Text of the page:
The Ultra


There is an emotion so deep and strong that is built inside each one of us that is brought out only in very momentous occasions of our lives. I remember feeling it when I first met Matthew and our eyes spoke to each other for the first time. I also felt it when we got married, and when I kissed each of our five children for the first time. This is a super-strong God-made emotion that surpasses intention or want. It’s real, it’s alive. I haven’t put my finger on it yet, but I had it this weekend.

This weekend was incredible. We set up camp on the lawn between Lloyd Hall on Kelly Drive and the Philadelphia Museum of Art. Our tent was right near the sign that said, “No tents beyond this point”, and the Philadelphia Water Works. It was a clear, blue sky. No humidity.

My man set up our tents before heading up to the start line. The kids and I hung out and it just then hit me, “What on earth are we doing here?” My mind couldn’t wrap around the idea of what Matthew was doing and I wanted to enjoy every second and at the same time skip to the end and have it all over with. We walked to the start/finish line of the 8.4 mile loop and saw Matthew cross, looking strong. A couple hours later Will & Rebecca arrived which encouraged me so much. We chatted, played, and drew his name on the sidewalk with chalk, hoping to encourage his tired body the next time it crossed that way.


By the 3rd lap, something revolted and Matt took a bit of a hard hit. Perhaps not enough nutrition early on, perhaps a lot of things. He rested for about 45 minutes, and when the nausea had worn off he hit the ground running again. After the 4th lap he was allowed to have pace runners with him, to keep his pace, encourage him, carry his water, whatever he needed.

Our good friends, Patrick and Mary June arrived and MJ set off as his first pace runner for lap 5.


Before lap 6, we enjoyed a bit of a break with Matthew before he and Jonny P took off. It was also at this point that he met Dave & Orpha, who were going to run with him through the night. It was incredible to experience this fellowship in something so grueling and intense, with people we’ve never even met before!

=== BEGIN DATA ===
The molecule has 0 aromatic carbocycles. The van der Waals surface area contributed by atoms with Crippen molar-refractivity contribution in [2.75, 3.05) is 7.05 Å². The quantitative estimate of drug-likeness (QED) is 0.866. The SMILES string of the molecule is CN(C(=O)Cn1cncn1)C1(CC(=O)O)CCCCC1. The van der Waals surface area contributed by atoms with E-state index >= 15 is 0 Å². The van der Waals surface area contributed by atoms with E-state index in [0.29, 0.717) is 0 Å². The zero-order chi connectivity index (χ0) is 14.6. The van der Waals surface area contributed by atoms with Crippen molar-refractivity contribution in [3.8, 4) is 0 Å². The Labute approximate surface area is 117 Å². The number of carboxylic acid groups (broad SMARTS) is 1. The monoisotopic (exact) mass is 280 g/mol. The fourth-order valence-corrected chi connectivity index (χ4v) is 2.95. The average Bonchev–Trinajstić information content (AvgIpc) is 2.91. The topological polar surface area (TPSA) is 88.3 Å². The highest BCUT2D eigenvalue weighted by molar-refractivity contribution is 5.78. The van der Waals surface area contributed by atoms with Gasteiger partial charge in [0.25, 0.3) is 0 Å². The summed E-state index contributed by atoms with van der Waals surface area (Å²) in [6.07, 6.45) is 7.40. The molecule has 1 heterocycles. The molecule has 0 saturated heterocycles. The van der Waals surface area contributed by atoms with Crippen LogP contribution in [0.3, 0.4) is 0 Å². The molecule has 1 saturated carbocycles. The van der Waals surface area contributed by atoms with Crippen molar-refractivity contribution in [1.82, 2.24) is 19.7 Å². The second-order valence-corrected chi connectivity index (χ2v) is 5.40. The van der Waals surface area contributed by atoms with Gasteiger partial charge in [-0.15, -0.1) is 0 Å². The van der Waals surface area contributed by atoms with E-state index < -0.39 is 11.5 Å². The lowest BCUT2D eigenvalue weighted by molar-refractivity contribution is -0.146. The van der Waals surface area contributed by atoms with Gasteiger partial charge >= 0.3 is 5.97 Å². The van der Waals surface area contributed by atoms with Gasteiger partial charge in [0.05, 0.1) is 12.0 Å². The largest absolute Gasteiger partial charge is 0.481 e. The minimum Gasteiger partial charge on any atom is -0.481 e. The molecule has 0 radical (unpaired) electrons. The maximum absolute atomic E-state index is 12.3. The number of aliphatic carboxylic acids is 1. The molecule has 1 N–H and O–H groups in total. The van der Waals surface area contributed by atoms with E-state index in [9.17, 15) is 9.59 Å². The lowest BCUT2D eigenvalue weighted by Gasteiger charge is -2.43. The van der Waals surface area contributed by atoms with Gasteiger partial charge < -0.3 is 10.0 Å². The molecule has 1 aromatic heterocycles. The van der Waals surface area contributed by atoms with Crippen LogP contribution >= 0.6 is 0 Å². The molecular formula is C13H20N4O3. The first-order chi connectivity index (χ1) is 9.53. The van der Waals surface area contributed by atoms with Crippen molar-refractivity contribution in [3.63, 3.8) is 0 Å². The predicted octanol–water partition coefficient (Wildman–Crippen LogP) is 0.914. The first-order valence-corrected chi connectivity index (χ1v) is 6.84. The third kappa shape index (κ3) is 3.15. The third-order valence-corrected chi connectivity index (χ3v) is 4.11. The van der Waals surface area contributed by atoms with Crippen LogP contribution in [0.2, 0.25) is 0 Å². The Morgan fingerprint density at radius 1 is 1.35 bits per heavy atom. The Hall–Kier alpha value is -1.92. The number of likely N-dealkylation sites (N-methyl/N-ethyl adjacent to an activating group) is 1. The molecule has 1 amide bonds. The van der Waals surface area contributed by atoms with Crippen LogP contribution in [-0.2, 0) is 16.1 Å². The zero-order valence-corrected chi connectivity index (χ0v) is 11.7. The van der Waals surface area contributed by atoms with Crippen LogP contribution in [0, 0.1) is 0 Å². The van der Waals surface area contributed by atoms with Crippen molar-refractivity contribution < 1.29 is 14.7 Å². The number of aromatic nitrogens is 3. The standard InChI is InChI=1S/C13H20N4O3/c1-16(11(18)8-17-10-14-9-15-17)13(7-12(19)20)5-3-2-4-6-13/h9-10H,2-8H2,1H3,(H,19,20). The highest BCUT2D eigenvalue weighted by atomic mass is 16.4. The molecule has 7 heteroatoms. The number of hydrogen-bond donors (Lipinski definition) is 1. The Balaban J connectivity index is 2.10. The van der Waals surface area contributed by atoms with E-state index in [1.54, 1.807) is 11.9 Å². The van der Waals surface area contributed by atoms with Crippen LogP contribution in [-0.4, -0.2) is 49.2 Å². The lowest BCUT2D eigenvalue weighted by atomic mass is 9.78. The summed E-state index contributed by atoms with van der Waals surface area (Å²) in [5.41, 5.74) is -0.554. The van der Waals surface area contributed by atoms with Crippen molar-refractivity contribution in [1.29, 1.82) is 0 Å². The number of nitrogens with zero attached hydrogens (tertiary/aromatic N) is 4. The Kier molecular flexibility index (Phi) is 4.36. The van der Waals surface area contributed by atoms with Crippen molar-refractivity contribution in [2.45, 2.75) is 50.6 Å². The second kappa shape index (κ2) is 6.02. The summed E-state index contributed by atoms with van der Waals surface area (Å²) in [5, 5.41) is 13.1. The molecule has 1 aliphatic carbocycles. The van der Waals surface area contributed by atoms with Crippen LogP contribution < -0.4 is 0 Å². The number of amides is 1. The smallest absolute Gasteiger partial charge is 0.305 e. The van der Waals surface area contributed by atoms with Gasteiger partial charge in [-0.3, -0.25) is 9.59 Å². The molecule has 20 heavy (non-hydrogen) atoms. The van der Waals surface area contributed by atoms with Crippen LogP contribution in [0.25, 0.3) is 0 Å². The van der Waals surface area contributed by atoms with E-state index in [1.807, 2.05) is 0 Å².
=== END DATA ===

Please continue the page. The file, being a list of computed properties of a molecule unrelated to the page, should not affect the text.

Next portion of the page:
By the time the 6th lap was finished, it was about 9:30PM and he put on his reflective vest for the night running. Lap 7-8 Orpha ran with him, and he was hitting some walls. She carried oranges, water bottles, bananas, M&M’s and chips all at the same time, while keeping up his pace and pushing him to go on. Meanwhile, back at the camp, the kiddos had gone to bed. However, some children from the one tent had laid hold of some chocolate covered espresso beans, which were eaten by all, and therefore the children in aforementioned tent did not sleep for a very. long. time. We laugh now. At midnight a different race began, and each runner was lit up with glow-sticks and reflective gear for the “Midnight Madness Run”.

By lap 9 it was close to 2AM. Dave ran with Matt and experienced some crazy moments with him when he got a bit delusional and unsure of where he was and what he was doing. Again, he held a couple oranges, bananas, and water bottles. That became a joke among the pacers. It was really intriguing how Matthew became more and more child-like and vulnerable as the hours went on. He was determined and yet was so weak and vulnerable and had to trust what the pace runners told him. But the mental blocks were there and to ease them we did what we could. One of those things was to carry oranges, because he was a bit paranoid that the refueling stations would run out. We figured that he ate about 20 oranges in all.